"No, he's not right. The government is building plans very, very quickly now to help manage the consequences of an attack on the grid. but also to make sure that government systems are more resilient against attack."

"Are the power companies today prepared to respond to a large-scale cyber attack on the grid?"

"Power companies today are strengthening their ability to respond to an attack and restore power quickly," said Stockton."

Still, he admits, "Their readiness is not where it needs to be, given that the adversary continues to strengthen the sophistication of the weapons that will be used against the United States."

Ironically, it's our less-sophisticated electric providers which may have an edge here.

Take the Delta-Montrose Electric Association (or DMEA) in southwest Colorado, one of 900 power cooperatives in the United States. Not-for-profit and member-owned, it serves approximately 28,000 customers, and is far less Internet-dependent.

CEO Jasen Bronec says they rely upon the Internet mostly for non-critical functions.

"If somebody hacked into your system, how vulnerable would you be?" Reid asked.

"All of our systems put in place have an extensive amount of backup," said Bronec. "We have manual overrides that would allow us to continue to operate."

"Would you consider changing to a system that is Internet-based?"

"No, we would not," said Bronec.

Rural co-ops account for just about 12 percent of America's power distribution, serving 42 million people in 47 states. None of these co-ops relies on the Internet for the distribution of power.

But, as Koppel sees it, it's too late for utilities elsewhere to follow suit -- and pull the online plug:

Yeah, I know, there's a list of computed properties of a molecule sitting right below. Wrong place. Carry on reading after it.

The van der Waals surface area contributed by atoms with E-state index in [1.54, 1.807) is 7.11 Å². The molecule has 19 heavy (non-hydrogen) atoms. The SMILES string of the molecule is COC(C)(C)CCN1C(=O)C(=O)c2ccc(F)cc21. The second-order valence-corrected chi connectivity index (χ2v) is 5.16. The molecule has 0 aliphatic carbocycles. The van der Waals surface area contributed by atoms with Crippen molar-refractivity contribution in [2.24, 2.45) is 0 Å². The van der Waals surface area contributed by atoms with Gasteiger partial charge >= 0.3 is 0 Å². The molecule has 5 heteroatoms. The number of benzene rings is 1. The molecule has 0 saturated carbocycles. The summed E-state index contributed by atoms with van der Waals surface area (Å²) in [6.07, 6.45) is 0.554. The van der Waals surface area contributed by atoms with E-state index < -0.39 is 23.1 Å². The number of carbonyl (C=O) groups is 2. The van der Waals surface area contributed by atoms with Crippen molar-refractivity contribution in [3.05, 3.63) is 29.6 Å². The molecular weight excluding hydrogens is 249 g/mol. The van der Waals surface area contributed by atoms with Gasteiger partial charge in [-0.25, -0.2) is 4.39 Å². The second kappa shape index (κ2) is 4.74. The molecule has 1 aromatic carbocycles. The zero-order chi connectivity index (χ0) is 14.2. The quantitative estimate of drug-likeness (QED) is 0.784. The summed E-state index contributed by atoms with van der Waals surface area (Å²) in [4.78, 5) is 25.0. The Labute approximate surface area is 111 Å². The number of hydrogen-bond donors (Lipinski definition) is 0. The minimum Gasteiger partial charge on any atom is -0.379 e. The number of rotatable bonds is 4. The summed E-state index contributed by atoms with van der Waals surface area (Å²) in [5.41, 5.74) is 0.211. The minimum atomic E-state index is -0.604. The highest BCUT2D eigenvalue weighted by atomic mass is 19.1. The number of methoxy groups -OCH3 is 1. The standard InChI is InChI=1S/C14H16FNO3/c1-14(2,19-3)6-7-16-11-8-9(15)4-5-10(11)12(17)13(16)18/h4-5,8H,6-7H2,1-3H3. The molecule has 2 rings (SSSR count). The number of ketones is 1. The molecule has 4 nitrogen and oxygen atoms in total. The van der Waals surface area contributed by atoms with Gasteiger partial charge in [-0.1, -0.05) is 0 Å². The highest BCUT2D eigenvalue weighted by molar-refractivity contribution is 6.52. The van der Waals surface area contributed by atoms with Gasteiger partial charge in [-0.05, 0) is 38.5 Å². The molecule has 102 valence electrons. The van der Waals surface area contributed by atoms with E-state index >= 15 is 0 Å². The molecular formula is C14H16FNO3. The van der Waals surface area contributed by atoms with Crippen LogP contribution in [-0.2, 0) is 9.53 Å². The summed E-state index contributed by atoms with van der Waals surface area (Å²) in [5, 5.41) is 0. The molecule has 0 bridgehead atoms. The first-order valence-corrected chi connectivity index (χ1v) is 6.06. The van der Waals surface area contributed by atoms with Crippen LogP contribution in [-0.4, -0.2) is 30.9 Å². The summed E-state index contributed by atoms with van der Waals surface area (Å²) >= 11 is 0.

"I don't think we're ever going to give up the Internet," said Koppel. "There are too many advantages to the Internet, even if it has the capacity to wreak enormous damage. All I'm saying is, at least wake up to what its capabilities are."

And since there's no turning back, it's important to think ahead.

Reid asked Stockton what the average family needs to be doing: "Do they need to be, as Ted Koppel has done, stocking up on water and freeze-dried food?"

"Those are very important measures," Stockton replied. "Average citizens need to be able to take care of their own families and their own neighborhoods and their own communities, and not assume that Uncle Sam is somehow going to magically bring in the cavalry and rescue them."

Reid asked Koppel, "In the beginning of the book, before the first page, you said, 'To our grandchildren' -- you named your seven grandchildren -- 'Here's hoping that Opie (meaning you) got it wrong.' You think you might have gotten it wrong?"

"Of course, there's a possibility. Do I believe I got it wrong? No," replied Koppel. "I spent a year and a half trying to get it right -- and unfortunately, I think I did."